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The Collation

Investigating the origins of a Folger manuscript

With this post we inaugurate a series by people working at the Folger as Interns.

Classroom work and professional training never quite capture the true nature of the j – o – b. Therefore, for those pursuing advanced degrees in librarianship or museum studies, an internship or field study can be an extremely important way to gauge one’s aptitude and interest in the day-to-day work, and to strengthen knowledge and skills in areas not adequately covered in library or museum school programs. (Plus, an intern can often get course credit for it!)

For small institutions like the Folger, adding short-term staffing by way of internships is an important strategy for pushing projects forward. And for independent academic institutions like the Folger, without a ready supply of work-study undergrads or graduate assistants, this strategy can be essential. An active internship program also provides us with an important educational opportunity to “pay it forward,” as it were: assisting with the professional development and training of those who may be new to the profession helps to ensure that they are well acquainted with what we see as best practices.

Many intern projects on Deck A consist of turning typescript finding aids and descriptions with fading, and often cryptic, pencil annotations into online finding aids encoded in EAD. We always think it’s going to be a straight-forward process until our interns start pointing out ambiguities and anomalies. Staff has learned a lot about our collection from the efforts of interns, and we are happy for the opportunity to share their discoveries and insights more widely.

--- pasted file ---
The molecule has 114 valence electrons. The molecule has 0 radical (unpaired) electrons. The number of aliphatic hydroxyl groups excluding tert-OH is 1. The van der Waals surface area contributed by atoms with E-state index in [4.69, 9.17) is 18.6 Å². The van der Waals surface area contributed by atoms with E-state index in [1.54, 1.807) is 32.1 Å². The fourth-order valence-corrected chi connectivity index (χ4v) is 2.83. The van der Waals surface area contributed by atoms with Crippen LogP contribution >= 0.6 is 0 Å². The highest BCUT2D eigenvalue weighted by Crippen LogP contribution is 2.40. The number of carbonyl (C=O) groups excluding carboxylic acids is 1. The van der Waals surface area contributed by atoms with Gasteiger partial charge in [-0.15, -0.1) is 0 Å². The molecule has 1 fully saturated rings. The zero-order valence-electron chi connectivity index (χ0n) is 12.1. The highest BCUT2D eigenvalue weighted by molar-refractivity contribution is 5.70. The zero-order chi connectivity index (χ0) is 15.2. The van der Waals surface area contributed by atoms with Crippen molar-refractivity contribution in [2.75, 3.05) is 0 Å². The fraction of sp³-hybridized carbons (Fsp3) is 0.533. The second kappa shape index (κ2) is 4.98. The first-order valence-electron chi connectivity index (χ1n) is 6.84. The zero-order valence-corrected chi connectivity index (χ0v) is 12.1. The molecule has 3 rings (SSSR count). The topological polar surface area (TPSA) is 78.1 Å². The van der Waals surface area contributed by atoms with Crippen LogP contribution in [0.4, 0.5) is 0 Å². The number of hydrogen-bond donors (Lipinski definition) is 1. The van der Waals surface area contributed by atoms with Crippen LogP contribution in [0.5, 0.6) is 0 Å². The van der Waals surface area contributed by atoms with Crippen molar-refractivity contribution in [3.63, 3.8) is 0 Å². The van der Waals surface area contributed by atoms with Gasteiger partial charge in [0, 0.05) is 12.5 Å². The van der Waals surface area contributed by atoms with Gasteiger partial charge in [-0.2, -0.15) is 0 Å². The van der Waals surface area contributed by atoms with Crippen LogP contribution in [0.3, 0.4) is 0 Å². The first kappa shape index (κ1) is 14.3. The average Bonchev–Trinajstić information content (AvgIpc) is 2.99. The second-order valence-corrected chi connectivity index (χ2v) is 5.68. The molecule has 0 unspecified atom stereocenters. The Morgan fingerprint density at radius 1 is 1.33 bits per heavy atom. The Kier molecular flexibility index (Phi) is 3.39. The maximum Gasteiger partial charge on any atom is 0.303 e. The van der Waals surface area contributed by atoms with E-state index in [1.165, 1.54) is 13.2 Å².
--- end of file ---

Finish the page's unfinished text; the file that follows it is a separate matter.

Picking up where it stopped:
With that introduction out of the way, let us just add a heartfelt “thank you” to all of our past and present interns! And for those future interns among you, be sure to check out our “Employment and Internships” page on the Folger website.

A guest post by Folger Intern Ashley Behringer

Folger MS G.b.10 is a bound collection of copies of state papers and other materials dating from 1607 to 1625 and most likely copied shortly thereafter. At first glance, the items seem to be selected and arranged at random. They seem that way at second glance as well: letters of recommendation for Englishmen abroad, petitions to the king concerning property disputes, excerpts from a book about Ireland, requests for printing rights, plans to make a fortune in Virginia. Organization is neither chronological nor thematic. Most are copied from the papers of Ralph Winwood, a diplomat under Elizabeth and Secretary of State from 1614 to his death in 1617.


Drue Burton married Joan Coshame at St Giles Cripplegate, London 11 Apr 1611, which may be of interest

Cliff Webb — January 20, 2012